Nigerian president ends silence

Nigerian President Yardua. Jacob Zuma is inaugurated as President of South Africa at the Union Buildings in Pretoria. Hundreds of dignitaries attended the event which cost R75 million.

Picture: JAMES OATWAY 2009/05/09.

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Nigerian President Yardua. Jacob Zuma is inaugurated as President of South Africa at the Union Buildings in Pretoria. Hundreds of dignitaries attended the event which cost R75 million. Picture: JAMES OATWAY 2009/05/09. ------ Projects Pictures

ABUJA - Nigeria's president made his first public comment yesterday since being hospitalised more than seven weeks ago in Saudi Arabia for a heart condition.

ABUJA - Nigeria's president made his first public comment yesterday since being hospitalised more than seven weeks ago in Saudi Arabia for a heart condition.

He said he was recovering and hoped to return home soon.

Doubts over President Umaru Yar'Adua's health and the fact he kept full powers despite his silence had brought growing unease in the country of 140million, slowed official business and put at risk a truce in the oil-producing Niger Delta.

The comments answer local media reports suggesting the president's condition had worsened and could buy more time to end uncertainty threatening the worst political crisis since army rule ended more than a decade ago.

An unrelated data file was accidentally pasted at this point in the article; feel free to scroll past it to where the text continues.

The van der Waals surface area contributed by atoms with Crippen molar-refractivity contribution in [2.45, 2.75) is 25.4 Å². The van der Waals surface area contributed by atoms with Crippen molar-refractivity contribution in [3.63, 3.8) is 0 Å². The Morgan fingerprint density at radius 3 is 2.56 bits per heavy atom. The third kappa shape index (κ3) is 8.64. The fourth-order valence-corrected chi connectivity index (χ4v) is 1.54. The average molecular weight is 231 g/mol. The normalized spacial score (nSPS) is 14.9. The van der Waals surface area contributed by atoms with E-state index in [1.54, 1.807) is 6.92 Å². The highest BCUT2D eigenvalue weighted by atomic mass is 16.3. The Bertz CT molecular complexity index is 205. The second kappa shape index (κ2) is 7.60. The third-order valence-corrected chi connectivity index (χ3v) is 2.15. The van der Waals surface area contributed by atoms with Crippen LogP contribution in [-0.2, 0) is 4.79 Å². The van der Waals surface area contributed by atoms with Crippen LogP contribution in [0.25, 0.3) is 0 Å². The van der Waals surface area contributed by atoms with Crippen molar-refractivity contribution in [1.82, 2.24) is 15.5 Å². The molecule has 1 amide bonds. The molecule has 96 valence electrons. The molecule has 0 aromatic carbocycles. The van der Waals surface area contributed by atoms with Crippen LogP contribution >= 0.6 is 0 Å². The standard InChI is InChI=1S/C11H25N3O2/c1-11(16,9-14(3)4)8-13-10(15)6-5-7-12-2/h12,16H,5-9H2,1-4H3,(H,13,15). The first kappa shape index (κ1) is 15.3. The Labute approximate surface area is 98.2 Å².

But religious leaders and opposition politicians angry at Yar'Adua's long absence without handing over power to his vice president went ahead with a protest rally in Abuja.

"At the moment I'm undergoing treatment, and I'm getting better. I hope that very soon there will be tremendous progress, which will allow me to get back home," he told BBC radio by phone.

"I wish, at this stage, to thank all Nigerians for their prayers for my good health, and for their prayers for the nation," said Yar'Adua, 58, who sounded weak and gave no clear indication when he might return.

Yar'Adua's refusal to transfer powers to vice president Goodluck Jonathan has prompted a lawsuit from the Nigerian Bar Association, which says the president is violating the constitution.

Nobel literature laureate Wole Soyinka led a rally of religious leaders and opposition politicians to parliament to demand a resolution requiring a briefing on Yar'Adua's health or sanctions for breaching the constitution.

"We are told nothing has stopped, how can people tell us such a lie?" Soyinka told protesters." - Reuters

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